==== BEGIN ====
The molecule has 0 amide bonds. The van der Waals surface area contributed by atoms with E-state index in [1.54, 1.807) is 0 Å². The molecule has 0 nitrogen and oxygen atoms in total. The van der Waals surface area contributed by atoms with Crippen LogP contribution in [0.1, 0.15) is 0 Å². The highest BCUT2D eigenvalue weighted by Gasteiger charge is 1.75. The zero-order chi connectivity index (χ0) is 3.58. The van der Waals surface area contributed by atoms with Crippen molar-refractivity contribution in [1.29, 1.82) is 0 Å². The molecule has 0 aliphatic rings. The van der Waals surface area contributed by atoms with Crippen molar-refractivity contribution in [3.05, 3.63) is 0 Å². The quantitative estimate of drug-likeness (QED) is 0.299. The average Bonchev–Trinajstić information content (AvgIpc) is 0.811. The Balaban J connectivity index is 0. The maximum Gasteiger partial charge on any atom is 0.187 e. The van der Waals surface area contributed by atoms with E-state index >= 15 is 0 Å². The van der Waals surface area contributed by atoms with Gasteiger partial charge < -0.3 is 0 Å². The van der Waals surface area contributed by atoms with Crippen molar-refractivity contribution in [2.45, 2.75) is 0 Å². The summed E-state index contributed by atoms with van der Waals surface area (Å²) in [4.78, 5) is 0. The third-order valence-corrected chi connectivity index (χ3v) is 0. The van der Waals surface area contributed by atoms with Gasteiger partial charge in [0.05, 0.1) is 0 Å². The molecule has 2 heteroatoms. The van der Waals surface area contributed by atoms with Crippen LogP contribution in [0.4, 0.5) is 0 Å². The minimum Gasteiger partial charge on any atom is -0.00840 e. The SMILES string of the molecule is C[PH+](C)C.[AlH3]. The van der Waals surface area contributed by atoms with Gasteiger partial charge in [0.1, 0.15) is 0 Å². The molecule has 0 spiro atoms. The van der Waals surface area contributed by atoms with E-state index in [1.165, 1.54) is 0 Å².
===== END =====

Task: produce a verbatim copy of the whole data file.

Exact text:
The molecule has 0 amide bonds. The van der Waals surface area contributed by atoms with E-state index in [1.54, 1.807) is 0 Å². The molecule has 0 nitrogen and oxygen atoms in total. The van der Waals surface area contributed by atoms with Crippen LogP contribution in [0.1, 0.15) is 0 Å². The highest BCUT2D eigenvalue weighted by Gasteiger charge is 1.75. The zero-order chi connectivity index (χ0) is 3.58. The van der Waals surface area contributed by atoms with Crippen molar-refractivity contribution in [1.29, 1.82) is 0 Å². The molecule has 0 aliphatic rings. The van der Waals surface area contributed by atoms with Crippen molar-refractivity contribution in [3.05, 3.63) is 0 Å². The quantitative estimate of drug-likeness (QED) is 0.299. The average Bonchev–Trinajstić information content (AvgIpc) is 0.811. The Balaban J connectivity index is 0. The maximum Gasteiger partial charge on any atom is 0.187 e. The van der Waals surface area contributed by atoms with E-state index >= 15 is 0 Å². The van der Waals surface area contributed by atoms with Gasteiger partial charge < -0.3 is 0 Å². The van der Waals surface area contributed by atoms with Crippen molar-refractivity contribution in [2.45, 2.75) is 0 Å². The summed E-state index contributed by atoms with van der Waals surface area (Å²) in [4.78, 5) is 0. The third-order valence-corrected chi connectivity index (χ3v) is 0. The van der Waals surface area contributed by atoms with Gasteiger partial charge in [0.05, 0.1) is 0 Å². The molecule has 2 heteroatoms. The van der Waals surface area contributed by atoms with Crippen LogP contribution in [0.4, 0.5) is 0 Å². The minimum Gasteiger partial charge on any atom is -0.00840 e. The SMILES string of the molecule is C[PH+](C)C.[AlH3]. The van der Waals surface area contributed by atoms with Gasteiger partial charge in [0.1, 0.15) is 0 Å². The molecule has 0 spiro atoms. The van der Waals surface area contributed by atoms with E-state index in [1.165, 1.54) is 0 Å².